Command Performance

Bob Hope on Command Performance

Command Performance was a radio program produced exclusively for the U.S. troops and aired between 1942 and 1949. The program was broadcast on the Armed Forces Radio Network (AFRS) and transmitted by shortwave to the troops overseas, it was not broadcast over domestic U.S. radio stations.  Most of the episodes were recorded before a live studio audience in the Vine Street Playhouse in Hollywood, California.

The basic theme of the program was that soldiers would send in requests for a particular performer or program to appear. They also suggested unusual ideas for music, sketches, or sounds from home on the program, for example: "Ann Miller tap dancing in military boots"; "a sigh from Carole Landis"; "foghorns on San Francisco Bay"; "Errol Flynn taking a shower"; "a slot machine delivering the jackpot" and "Bing Crosby mixing a bourbon and soda for Bob Hope". Top performers of the day appeared, including Bing Crosby, Jack Benny, Frank Sinatra, Bob Hope, Fred Allen, Ginger Rogers, Judy Garland and The Andrews Sisters.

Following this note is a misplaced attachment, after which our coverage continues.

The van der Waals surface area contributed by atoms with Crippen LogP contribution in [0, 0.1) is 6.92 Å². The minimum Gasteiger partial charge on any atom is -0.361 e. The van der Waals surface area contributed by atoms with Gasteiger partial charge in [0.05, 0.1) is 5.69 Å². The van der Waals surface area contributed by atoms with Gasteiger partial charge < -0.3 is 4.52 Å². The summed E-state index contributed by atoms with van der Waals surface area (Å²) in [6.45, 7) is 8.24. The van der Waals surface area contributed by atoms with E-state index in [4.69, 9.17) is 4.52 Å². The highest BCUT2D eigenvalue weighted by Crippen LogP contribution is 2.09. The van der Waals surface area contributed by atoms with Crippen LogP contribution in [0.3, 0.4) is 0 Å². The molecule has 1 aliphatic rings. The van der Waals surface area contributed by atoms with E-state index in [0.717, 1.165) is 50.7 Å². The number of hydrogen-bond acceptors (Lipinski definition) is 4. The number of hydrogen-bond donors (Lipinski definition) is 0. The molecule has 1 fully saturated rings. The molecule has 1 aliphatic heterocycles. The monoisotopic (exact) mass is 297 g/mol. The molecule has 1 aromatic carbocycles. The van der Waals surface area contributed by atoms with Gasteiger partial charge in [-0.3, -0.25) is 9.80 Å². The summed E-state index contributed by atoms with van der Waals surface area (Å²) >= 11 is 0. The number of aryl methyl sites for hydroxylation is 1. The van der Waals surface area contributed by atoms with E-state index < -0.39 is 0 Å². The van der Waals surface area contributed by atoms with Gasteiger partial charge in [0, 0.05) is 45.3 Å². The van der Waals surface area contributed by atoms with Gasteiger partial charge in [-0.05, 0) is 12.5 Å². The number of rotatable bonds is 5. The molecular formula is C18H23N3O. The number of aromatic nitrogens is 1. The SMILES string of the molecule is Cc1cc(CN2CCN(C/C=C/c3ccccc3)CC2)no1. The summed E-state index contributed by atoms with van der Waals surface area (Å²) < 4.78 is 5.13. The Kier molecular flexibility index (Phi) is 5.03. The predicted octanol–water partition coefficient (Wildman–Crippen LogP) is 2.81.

The first Command Performance was broadcast on March 1, 1942, almost exactly three months after the bombing of Pearl Harbor. Its success paved the way for the creation of the Armed Forces Radio Service in May 1942. Time magazine described Command Performance as being, "the best wartime program in America".  I'd have to agree with them.  It's ironic and a shame that very few listeners in the United States ever heard it because of it's exclusive distribution to the U.s. Troops around the world.  Variety Magazine also observed that “sometimes the language on these shows is just a little more robust than is passed by standard broadcasting stations. Jack Benny, as we recall, last Sunday night encouraged our fighting men to ‘give ’em hell.'”  Oh, that salty language of Jack Benny.  :)

The main reason that the show wasn't broadcast on domestic U.S. radio stations was that performers volunteered their talents for the program. In 1943, Tune In magazine estimated if "Presented by a commercial sponsor, Command Performance would have a weekly talent cost of $50,000."  Another reason was that performing and production unions waived their rules for the war effort on the condition that the shows were only broadcast to service personnel.

An episode of Command Performance generally ran for 30 minutes with the exception of holiday specials.  The program featured some great musical performances and entertainment that can only be found on these shows.

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